Tips for Standard Operating Procedures (SOP):
- Rather than dedicating the majority of your time to monitoring and coaching employees, only to find there is insufficient time left for business expansion, it is more beneficial to develop a comprehensive set of Standard Operating Procedures (SOPs) that synchronize all departmental functions. This enables the entire company to operate seamlessly towards its company goals.
- When developing work processes for your business, it is crucial to prioritize the customer’s needs and satisfaction above all else!
As a business owner or top management of small and medium-sized enterprises (SMEs), you may frequently encounter a vexing issue that can be emotionally draining.
If you constantly need to be hands-on, managing or supervising employees during your working hours, usually half of the day will be gone. As a business owner, do you still have time to strategize and expand your business? As one of the top management employees, are you able to attend to other delegated tasks?
We have come across situations like that of a vocational training institute where branch managers were required to submit a minimum of 5 reports daily to meet their management objectives. Likewise, there was a restaurant manager that had similar experience, although he was not burdened with as many reports as the training institute, still had to allocate at least half a day in front of the computer to fulfill their daily reporting requirements.
In recent years, we (3S Adviser) have observed numerous instances where a key contributing factor is that small and medium-sized enterprises (SMEs) continue to adhere to Functional Departmental Management.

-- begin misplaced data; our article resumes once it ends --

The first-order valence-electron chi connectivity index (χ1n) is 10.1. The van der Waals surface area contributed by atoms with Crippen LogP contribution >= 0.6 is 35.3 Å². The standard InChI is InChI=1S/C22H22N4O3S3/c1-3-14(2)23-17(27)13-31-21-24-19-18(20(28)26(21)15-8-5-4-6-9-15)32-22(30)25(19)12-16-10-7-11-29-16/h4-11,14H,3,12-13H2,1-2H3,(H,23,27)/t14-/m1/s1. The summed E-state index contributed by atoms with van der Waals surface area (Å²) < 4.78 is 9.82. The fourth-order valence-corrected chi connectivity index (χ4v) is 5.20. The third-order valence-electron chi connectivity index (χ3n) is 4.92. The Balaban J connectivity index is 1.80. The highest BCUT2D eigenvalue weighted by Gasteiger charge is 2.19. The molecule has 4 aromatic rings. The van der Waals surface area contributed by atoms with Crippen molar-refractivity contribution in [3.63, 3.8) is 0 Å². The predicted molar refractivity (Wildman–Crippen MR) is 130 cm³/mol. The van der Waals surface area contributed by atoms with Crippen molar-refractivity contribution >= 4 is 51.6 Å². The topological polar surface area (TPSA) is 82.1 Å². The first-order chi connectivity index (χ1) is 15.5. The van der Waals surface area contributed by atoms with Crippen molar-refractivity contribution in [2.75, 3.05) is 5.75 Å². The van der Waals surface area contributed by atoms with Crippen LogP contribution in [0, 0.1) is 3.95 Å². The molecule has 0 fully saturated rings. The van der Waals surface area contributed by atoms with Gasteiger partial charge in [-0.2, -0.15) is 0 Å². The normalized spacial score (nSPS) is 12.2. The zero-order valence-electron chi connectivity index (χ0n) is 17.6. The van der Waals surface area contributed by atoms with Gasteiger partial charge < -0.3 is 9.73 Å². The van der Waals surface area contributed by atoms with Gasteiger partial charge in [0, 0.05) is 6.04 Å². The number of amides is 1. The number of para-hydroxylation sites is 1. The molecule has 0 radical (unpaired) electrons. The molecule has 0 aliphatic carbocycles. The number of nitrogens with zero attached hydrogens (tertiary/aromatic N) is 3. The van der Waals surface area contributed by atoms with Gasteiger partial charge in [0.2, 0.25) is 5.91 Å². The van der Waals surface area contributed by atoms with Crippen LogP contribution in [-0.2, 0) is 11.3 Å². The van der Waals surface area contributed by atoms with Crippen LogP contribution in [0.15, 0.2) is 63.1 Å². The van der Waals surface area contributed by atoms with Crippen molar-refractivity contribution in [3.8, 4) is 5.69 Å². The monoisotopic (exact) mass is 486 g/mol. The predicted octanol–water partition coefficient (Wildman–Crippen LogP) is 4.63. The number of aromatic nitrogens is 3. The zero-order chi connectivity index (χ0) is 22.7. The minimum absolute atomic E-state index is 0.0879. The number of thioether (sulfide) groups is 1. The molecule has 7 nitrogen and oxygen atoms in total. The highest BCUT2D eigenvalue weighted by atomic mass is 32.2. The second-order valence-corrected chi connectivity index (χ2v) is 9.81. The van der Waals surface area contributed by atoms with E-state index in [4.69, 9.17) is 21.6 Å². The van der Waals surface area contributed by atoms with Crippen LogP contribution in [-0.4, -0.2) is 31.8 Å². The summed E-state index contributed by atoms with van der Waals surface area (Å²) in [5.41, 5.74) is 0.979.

A key characteristic of Functional Management is its emphasis on the management and control of functions, with a particular focus on the level of function completion within departments and vertical management control. Consequently, there is often a lack of cohesive and integrated connections between functional behaviors across different departments.
Therefore, whenever we work with these types of companies, our coaching process commences by initially designing the company’s management-level operational processes and setting corporate goals and strategic management directions.
We discussed and emphasized the importance of aligning operational processes with the company’s objectives in our previous article (read more). When developing work processes, we start with the desired outcome and work backward through the steps. This approach places primary emphasis on both the outcome and the steps involved in achieving it, effectively shifting the core focus of business management to three key elements, which are:
- Emphasizing customer service,
- Highlighting the company’s goals and effectiveness,
- Prioritizing the company’s operational efficiency.
Principle: Develop SOP from the customer’s perspective
In other words, the work processes should be developed by prioritizing the viewpoint of customers over internal convenience. It should focus on the purpose of processes or tasks, ensuring that each process aligns closely with the company’s strategic direction rather than merely complying with internal norms.